How can the enormous amounts of electricity generated through offshore wind power be temporarily stored on site? Until now there was no answer to this question. After several years’ research work, the StEnSea project (Stored Energy in the Sea) funded by the Federal Ministry for Economic Affairs and Energy is now entering the test phase.
The Marine Egg, an invention by Horst Schmidt-Böcking and Gerhard Luther, two physics professors from Goethe University Frankfurt and Saarland University in Saarbrücken, is the basis for a novel marine pumped storage system developed by the Fraunhofer Institute for Wind Energy and Energy System Technology (IWES).
A model on the scale of 1:10 with a diameter of about 3m is to be tested for four weeks: “Pumped storage power plants installed on the seabed can use the high water pressure in very deep water to store electrical energy with the aid of hollow spheres”, explains Horst Schmidt-Böcking, emeritus professor at Goethe University Frankfurt. To store energy water is pumped out of the sphere using an electric pump and to generate power water flows through a turbine into the empty sphere and produces electrical energy via a generator. Together with his colleague Dr. Gerhard Luther from Saarland University, Professor Schmidt-Böcking filed a patent for their principle for offshore energy storage in 2011, just a few days before the Fukushima disaster.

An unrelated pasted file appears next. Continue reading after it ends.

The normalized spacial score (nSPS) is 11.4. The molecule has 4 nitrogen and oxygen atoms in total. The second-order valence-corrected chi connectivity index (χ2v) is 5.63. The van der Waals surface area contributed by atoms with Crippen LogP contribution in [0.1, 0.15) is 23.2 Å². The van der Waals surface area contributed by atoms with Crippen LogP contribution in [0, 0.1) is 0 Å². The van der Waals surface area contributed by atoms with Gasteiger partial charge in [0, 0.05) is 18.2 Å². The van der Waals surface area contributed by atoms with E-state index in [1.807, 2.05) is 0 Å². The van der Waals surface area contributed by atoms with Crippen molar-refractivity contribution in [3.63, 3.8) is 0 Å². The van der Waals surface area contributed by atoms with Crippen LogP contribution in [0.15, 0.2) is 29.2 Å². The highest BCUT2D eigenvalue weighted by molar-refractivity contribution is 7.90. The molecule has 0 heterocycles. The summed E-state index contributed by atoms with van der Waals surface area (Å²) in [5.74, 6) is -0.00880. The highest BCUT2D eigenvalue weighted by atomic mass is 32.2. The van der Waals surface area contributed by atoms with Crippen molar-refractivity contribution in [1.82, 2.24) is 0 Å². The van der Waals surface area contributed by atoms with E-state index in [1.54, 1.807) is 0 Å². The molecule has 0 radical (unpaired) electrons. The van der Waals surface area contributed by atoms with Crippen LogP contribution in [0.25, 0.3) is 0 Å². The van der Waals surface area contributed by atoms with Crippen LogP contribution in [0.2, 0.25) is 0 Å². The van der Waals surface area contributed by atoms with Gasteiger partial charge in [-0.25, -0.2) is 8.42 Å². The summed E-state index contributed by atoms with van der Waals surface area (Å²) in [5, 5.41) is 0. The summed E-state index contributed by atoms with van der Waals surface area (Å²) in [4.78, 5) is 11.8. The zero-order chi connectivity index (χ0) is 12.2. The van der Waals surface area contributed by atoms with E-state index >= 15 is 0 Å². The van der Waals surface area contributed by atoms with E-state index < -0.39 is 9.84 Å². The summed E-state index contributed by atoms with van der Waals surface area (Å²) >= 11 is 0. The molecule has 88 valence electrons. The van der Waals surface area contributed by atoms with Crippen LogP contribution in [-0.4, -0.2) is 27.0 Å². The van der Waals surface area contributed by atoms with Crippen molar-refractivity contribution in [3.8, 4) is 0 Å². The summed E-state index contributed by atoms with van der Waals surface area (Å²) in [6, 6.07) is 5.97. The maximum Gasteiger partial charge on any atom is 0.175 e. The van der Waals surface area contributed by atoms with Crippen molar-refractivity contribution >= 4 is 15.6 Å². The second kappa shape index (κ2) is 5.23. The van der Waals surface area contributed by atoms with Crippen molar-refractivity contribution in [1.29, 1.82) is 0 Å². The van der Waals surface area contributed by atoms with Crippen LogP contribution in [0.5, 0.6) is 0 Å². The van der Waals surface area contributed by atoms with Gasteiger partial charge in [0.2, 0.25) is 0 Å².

“There is great potential for the use of marine pumped storage systems in coastal areas, in particular near the coast in highly populated regions too, for example in Norway (Norwegian Trench),” says IWES Head of Division Jochen Bard. “But Spain, the USA and Japan also have great potential. With a storage capacity of 20MWh per sphere and standard technology available today, we can envisage a total electricity storage capacity of 893,000MWh worldwide. This would make an important and inexpensive contribution to compensating fluctuations in electricity generation from wind and solar power.”